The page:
Thrombotic and embolic events such as heart attack and stroke remain the leading causes of mortality and morbidity in Australia and worldwide. This is, in part, due to a major limitation of current antiplatelet therapy involving the occurrence of bleeding complications which prevents the use of higher drug concentrations. There is a pressing need to develop new anti-thrombotic therapies that are able to selectively target thrombosis but don't disturb normal blood clotting. Thrombosis causes large clots that restrict blood vessels and create complex disturbances in blood flow. Scientists in the Atherothrombosis and Vascular Laboratory have observed that these disturbances activate blood components.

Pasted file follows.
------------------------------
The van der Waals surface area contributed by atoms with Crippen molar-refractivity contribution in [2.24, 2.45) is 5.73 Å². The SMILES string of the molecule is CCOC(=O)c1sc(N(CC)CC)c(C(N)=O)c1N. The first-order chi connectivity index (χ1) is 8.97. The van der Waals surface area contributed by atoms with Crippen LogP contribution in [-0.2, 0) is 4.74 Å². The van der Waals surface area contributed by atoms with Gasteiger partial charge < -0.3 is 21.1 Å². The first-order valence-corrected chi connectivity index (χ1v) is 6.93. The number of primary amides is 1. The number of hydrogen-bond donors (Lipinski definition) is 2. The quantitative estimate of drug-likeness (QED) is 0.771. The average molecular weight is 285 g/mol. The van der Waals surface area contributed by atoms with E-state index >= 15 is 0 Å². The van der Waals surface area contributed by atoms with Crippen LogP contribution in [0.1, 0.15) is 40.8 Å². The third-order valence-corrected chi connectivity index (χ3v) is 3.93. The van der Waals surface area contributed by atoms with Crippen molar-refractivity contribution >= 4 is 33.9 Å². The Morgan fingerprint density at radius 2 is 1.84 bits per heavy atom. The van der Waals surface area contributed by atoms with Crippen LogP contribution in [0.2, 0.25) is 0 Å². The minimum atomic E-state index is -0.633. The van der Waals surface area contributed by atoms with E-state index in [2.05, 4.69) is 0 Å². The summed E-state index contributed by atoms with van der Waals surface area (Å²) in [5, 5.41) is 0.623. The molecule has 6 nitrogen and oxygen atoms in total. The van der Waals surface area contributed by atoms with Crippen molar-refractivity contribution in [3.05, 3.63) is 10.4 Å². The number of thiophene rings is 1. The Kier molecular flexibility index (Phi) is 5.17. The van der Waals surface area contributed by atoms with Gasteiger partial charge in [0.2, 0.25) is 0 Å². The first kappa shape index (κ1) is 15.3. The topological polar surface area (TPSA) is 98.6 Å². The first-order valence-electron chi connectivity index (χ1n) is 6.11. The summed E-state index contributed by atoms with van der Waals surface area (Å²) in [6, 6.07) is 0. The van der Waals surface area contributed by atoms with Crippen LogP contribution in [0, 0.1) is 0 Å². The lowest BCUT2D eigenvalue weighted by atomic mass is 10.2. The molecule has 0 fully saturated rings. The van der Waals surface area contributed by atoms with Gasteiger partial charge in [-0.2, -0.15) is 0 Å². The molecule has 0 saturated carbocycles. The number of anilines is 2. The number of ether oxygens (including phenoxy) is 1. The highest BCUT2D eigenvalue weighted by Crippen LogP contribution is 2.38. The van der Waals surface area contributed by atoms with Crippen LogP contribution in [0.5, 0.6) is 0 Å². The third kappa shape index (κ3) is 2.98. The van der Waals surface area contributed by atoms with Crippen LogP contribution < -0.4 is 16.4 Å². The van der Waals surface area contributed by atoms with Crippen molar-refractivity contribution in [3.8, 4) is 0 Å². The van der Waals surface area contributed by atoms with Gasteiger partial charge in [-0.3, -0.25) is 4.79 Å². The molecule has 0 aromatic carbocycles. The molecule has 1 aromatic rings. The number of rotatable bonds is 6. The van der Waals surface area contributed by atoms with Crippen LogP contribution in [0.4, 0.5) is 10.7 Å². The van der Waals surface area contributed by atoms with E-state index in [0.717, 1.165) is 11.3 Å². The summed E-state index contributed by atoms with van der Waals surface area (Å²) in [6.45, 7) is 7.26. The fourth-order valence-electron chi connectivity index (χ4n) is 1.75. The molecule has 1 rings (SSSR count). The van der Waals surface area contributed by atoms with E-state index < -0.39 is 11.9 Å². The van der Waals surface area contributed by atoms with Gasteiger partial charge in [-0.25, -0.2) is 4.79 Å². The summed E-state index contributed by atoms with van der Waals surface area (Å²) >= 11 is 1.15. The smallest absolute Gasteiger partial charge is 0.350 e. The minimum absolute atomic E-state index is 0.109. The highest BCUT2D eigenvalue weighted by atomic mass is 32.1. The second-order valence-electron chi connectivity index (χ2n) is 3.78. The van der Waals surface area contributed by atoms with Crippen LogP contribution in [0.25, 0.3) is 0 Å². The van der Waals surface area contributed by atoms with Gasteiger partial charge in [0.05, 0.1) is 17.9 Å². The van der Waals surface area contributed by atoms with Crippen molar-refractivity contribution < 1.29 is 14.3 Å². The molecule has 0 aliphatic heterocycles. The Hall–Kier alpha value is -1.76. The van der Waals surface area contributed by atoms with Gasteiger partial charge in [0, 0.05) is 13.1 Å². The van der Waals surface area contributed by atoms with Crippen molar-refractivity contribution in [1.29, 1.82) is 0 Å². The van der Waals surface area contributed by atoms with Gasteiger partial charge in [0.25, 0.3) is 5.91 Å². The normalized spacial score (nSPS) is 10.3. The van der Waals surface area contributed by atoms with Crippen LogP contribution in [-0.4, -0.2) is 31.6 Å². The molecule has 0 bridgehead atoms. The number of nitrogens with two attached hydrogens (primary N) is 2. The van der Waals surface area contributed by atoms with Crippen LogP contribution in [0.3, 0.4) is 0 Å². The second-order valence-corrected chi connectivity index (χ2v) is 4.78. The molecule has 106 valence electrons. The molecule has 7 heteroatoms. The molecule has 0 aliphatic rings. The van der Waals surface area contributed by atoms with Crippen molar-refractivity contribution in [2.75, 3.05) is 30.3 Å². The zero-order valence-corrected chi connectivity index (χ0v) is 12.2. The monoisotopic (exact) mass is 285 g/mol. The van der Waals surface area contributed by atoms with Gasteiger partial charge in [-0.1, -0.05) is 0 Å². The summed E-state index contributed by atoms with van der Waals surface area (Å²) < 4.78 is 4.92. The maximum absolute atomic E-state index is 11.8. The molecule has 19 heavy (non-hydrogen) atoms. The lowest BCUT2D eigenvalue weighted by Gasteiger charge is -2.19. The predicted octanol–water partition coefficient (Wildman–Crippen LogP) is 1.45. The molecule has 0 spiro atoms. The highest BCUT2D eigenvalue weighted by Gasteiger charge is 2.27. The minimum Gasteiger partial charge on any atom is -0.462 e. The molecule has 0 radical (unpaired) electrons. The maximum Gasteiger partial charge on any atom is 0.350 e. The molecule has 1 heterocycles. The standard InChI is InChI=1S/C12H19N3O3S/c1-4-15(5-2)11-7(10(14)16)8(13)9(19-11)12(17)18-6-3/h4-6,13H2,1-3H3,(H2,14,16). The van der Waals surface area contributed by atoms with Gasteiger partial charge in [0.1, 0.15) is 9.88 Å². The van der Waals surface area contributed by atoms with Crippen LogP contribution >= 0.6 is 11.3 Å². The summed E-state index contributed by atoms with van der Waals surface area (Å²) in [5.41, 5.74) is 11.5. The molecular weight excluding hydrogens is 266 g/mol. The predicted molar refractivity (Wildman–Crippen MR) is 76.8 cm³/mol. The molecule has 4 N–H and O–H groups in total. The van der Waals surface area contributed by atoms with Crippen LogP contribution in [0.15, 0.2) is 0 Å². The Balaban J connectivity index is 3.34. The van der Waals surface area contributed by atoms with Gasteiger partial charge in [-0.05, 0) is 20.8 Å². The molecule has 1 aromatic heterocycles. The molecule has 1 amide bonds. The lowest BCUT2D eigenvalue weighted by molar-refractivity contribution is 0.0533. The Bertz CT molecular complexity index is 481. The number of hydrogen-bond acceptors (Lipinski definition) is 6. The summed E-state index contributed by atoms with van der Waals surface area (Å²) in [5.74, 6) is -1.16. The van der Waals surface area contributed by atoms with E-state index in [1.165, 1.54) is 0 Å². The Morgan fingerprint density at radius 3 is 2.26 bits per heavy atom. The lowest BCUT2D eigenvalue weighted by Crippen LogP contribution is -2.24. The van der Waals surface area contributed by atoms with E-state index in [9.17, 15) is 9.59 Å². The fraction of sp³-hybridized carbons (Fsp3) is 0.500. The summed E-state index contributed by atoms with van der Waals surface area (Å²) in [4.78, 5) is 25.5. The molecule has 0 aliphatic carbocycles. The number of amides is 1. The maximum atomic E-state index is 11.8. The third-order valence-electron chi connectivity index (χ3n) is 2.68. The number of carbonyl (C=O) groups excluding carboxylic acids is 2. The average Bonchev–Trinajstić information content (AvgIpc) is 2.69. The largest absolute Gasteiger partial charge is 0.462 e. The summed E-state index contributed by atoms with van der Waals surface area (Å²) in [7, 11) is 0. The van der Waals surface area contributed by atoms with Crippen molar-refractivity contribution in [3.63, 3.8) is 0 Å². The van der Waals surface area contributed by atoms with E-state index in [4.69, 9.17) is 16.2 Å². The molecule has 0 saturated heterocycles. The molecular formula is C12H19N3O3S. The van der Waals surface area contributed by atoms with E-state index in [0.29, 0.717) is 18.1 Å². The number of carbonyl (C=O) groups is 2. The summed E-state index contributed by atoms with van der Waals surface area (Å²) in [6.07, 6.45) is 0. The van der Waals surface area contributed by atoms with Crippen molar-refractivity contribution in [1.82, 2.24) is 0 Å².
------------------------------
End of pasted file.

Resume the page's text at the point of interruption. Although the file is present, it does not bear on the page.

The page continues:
In this proposed study, the group will use vessels-on-a-chip, or human vessel mimics, to study the effects of thrombosis and provide a mechanistic insight into this novel process. This is an essential step in developing an avenue of anti-thrombotic therapy that specifically targets thrombosis and does not interfere with normal haemostasis and blood flow.
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To support or find out more about this proposed project, please call us on 1800 827 040.